Guest Blog by Executive Director at 5 Gyres Institute: Making a Positive Impact on Marine Plastic Pollution
February's theme is 'what is the role of events in creating responsible consumption and production in the world? It is therefore important to acknowledge where our excess production is being dumped and the damage it is causing to the environment. The executive Director of the 5 Gyres Institute discusses this topic further in relation to Marine Plastic Pollution.
Making a Positive Impact on Marine Plastic Pollution by Rachel Lincoln Sarnoff, Executive Director of The 5 Gyres Institute
Want to create a more sustainable event? Make it #plasticfree.
5 Gyres has become the world’s leading researcher on ocean plastic pollution. We’ve sailed more than 50,000 miles around the world on research expeditions. Our data has been used to inform policy at the United Nations, the World Bank—and even Congress.
Our 2013 paper on plastic microbead pollution in the Great Lakes inspired a two-year collaborative campaign that culminated in a federal ban on microbeads, which President Obama signed into law last year.
In 2014, we convened eight scientists around the world to publish the first global estimate of plastic pollution in our oceans: 5.25 trillion particles weighing in at 270,000 tons of “plastic smog” worldwide. A full 80% of that marine plastic pollution comes from land.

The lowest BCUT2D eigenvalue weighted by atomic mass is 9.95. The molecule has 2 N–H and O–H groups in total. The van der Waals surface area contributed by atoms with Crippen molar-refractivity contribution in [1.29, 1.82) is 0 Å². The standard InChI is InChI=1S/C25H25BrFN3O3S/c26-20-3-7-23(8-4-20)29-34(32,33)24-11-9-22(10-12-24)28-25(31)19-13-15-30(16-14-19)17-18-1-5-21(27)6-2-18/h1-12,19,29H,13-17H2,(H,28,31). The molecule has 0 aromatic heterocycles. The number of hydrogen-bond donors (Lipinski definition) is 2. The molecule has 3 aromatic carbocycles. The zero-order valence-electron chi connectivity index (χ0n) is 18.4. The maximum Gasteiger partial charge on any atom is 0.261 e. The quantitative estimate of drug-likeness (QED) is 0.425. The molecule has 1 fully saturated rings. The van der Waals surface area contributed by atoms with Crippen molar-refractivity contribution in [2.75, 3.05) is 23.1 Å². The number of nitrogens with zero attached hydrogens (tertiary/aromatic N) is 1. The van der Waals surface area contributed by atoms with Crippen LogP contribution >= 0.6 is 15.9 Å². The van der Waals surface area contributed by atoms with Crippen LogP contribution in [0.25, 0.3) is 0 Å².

Ocean plastic pollution isn’t a tidy little “island” that we can sweep up with sexy water filtration systems. And it isn’t a shocking statistic that predicts the date when we will suddenly have more plastic in the ocean than fish.
It’s the reality that today, more than 600 species are endangered or killed by marine plastic pollution. And that first world countries are exporting their plastic trash to places like India, where people—often children—pick through it for more valuable pieces, while the remainder is incinerated or swept out to sea.
It’s hard truth that microplastics in the ocean wreak havoc on an ecosystem that is dependent on phytoplankton, which produce 70% of the earth’s oxygen and sequester 40% of its carbon. That the longer these substances are in the ocean, the more toxic flame retardants and phthalates they absorb, and the more endocrine disrupting chemicals they leach—until a tiny piece of microplastic can be one million times more toxic than the water around it. And that fish are eating these microplastics—and we’re eating the fish.
We need to change the way we design, produce and recover plastic products.
What can you do today? Go #plasticfree by refusing the top five sources of single-use plastic: bags, bottles, to go containers, cups and straws. Plan events that instead depend on reusable dishware and cutlery, with bamboo or paper straws at the bar. Think long- instead of short-term.
Become part of the solution.